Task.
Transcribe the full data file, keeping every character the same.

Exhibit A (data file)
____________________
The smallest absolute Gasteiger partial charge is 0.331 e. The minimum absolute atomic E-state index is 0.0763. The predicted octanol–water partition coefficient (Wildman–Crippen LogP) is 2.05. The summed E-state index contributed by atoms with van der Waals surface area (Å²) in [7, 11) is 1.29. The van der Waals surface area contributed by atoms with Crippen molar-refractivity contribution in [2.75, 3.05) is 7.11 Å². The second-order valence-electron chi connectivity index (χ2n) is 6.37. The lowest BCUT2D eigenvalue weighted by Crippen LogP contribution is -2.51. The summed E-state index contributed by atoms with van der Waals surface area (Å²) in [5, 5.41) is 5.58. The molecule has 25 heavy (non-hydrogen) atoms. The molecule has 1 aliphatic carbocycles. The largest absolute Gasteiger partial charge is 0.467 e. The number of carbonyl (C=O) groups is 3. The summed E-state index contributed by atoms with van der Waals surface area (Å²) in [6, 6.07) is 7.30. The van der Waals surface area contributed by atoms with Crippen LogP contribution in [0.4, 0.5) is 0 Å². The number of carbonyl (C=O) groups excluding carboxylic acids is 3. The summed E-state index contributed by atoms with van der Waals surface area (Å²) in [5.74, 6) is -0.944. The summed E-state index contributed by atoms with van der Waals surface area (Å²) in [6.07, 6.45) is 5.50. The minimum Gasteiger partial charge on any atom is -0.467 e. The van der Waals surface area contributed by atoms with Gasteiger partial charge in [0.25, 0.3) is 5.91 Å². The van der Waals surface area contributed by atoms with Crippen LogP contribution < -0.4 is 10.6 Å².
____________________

The smallest absolute Gasteiger partial charge is 0.331 e. The minimum absolute atomic E-state index is 0.0763. The predicted octanol–water partition coefficient (Wildman–Crippen LogP) is 2.05. The summed E-state index contributed by atoms with van der Waals surface area (Å²) in [7, 11) is 1.29. The van der Waals surface area contributed by atoms with Crippen molar-refractivity contribution in [2.75, 3.05) is 7.11 Å². The second-order valence-electron chi connectivity index (χ2n) is 6.37. The lowest BCUT2D eigenvalue weighted by Crippen LogP contribution is -2.51. The summed E-state index contributed by atoms with van der Waals surface area (Å²) in [5, 5.41) is 5.58. The molecule has 25 heavy (non-hydrogen) atoms. The molecule has 1 aliphatic carbocycles. The largest absolute Gasteiger partial charge is 0.467 e. The number of carbonyl (C=O) groups is 3. The summed E-state index contributed by atoms with van der Waals surface area (Å²) in [6, 6.07) is 7.30. The van der Waals surface area contributed by atoms with Crippen LogP contribution in [0.4, 0.5) is 0 Å². The number of carbonyl (C=O) groups excluding carboxylic acids is 3. The summed E-state index contributed by atoms with van der Waals surface area (Å²) in [5.74, 6) is -0.944. The summed E-state index contributed by atoms with van der Waals surface area (Å²) in [6.07, 6.45) is 5.50. The minimum Gasteiger partial charge on any atom is -0.467 e. The van der Waals surface area contributed by atoms with Gasteiger partial charge in [0.25, 0.3) is 5.91 Å². The van der Waals surface area contributed by atoms with Crippen LogP contribution < -0.4 is 10.6 Å².